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BlogMolding and Casting Design Tips

Selecting the Right Injection Molding Material

With over 30 injection molding materials to choose from, it can be difficult to determine which is best for your project. This article shows you how to narrow down your material options.

By Greg Paulsen
 9 min read
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Injection molding is one of the most common manufacturing methods for production parts; this also means that there is an abundant list of material options available for molding. These materials are each engineered and include general, common materials, like PC-ABS, as well as specialty materials like injection-molded PEEK.

With every part you manufacture, the material you select should be intentional. In this instance, careful consideration should be given to the part’s utility, efficiency, and cost. It is important to understand that while certain materials may be more popular than others, there’s no such thing as one-size-fits-all in manufacturing. At the end of the day, your material selection will always be directly related to your part’s application. The tips below are helpful for distinguishing between requirements and “desirements” in a manufacturing project, which can be critical for managing project costs and timelines.

Where Do I Start?

To find the right material for your parts, it helps to work backward. Some great starting questions to ask are: What will the part be used for?, What kind of stresses will it endure?, and Where will it be located? The following criteria can help you understand what factors to prioritize for the material you select:

  • Location: You must always consider where your part will live, whether that is outside, inside, under the hood, etc. Will it live in sunlight, outdoors, in a dark and damp environment, or somewhere else entirely?
  • Temperature: Consider the temperature when you are choosing your material. Will the product end up in a freezer, or somewhere that’s very warm or hot?
  • Life Cycle: How long do you expect this part to be used? Do you expect it to expire after 5 years, 25 years, etc?
  • Warranty: Consider the warranty. For the automotive business particularly, you have to consider that years from now your part could break. What is the cost of covering its warranty?
  • Cost Constraints: There are two different types of materials. You could get a commodity plastic (such as high-density Polyethylene or Polypropylene), which are typically high-density and low-heat, readily available, and comparatively inexpensive. The second category is engineered plastics, including materials like PEEK and PEI. These are very expensive and more difficult to find, but they are high-heat and stiff.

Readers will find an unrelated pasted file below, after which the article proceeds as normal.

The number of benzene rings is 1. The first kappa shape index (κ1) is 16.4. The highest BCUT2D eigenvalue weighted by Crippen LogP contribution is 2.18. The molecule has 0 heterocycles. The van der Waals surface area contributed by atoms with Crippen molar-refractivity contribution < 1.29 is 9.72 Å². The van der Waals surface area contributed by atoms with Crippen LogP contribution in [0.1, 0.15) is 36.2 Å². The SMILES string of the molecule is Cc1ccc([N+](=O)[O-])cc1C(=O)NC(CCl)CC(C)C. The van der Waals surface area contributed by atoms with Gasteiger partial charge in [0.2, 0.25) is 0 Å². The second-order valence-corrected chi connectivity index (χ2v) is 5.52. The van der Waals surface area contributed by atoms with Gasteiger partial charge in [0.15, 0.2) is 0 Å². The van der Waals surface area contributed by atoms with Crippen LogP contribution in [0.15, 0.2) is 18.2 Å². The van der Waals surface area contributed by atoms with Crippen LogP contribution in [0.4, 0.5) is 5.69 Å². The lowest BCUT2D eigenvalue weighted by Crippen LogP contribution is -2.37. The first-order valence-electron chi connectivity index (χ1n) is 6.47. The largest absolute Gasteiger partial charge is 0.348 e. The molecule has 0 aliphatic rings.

• Cosmetic Requirements: Does the part need to be completely transparent, or a certain color? Color matching may be required if your part needs to match others in an assembly. Finishing standards, such as SPI, provide standard references for surface treatment you should specify for your parts, ranging from optically-polished SPI-A1, through coarse matte SPI-D3. Mold texturing, such as those defined by MoltTech is another option to consider cosmetic faces.

How Do I Narrow My Decision?

Once you have those initial questions answered, you could still be looking at a handful of different material options. Consider this next series of questions to help you further narrow down material for your part:

  • Design Functions: Consider the mechanical engineering aspect of the part. Does it need to be flexible, compressible, bondable, etc? Does it need tensile strength (meaning it cannot be pulled apart)? What’s the part’s required toughness against impact, or electrical insulation? Will the material need to bond to another surface, such as multi-material overmolding or insert-molding application? The ideal weight of a part is also an important consideration.
  • Environment Factors: What elements will the part be exposed to? Will it be submerged in chemicals that it needs to be compatible with or in contact with open flames that would require certain additives and retardants such as a UV stabilizer?
  • Regulatory Compliances: Adding certain compliances can quickly increase the cost of your part, which is why it’s important to evaluate what is needed and what might be superfluous. Does your part need to be food-safe, and does it need to meet FDA requirements? Or does it need to be medical-grade, ISO, electrical compliance, etc?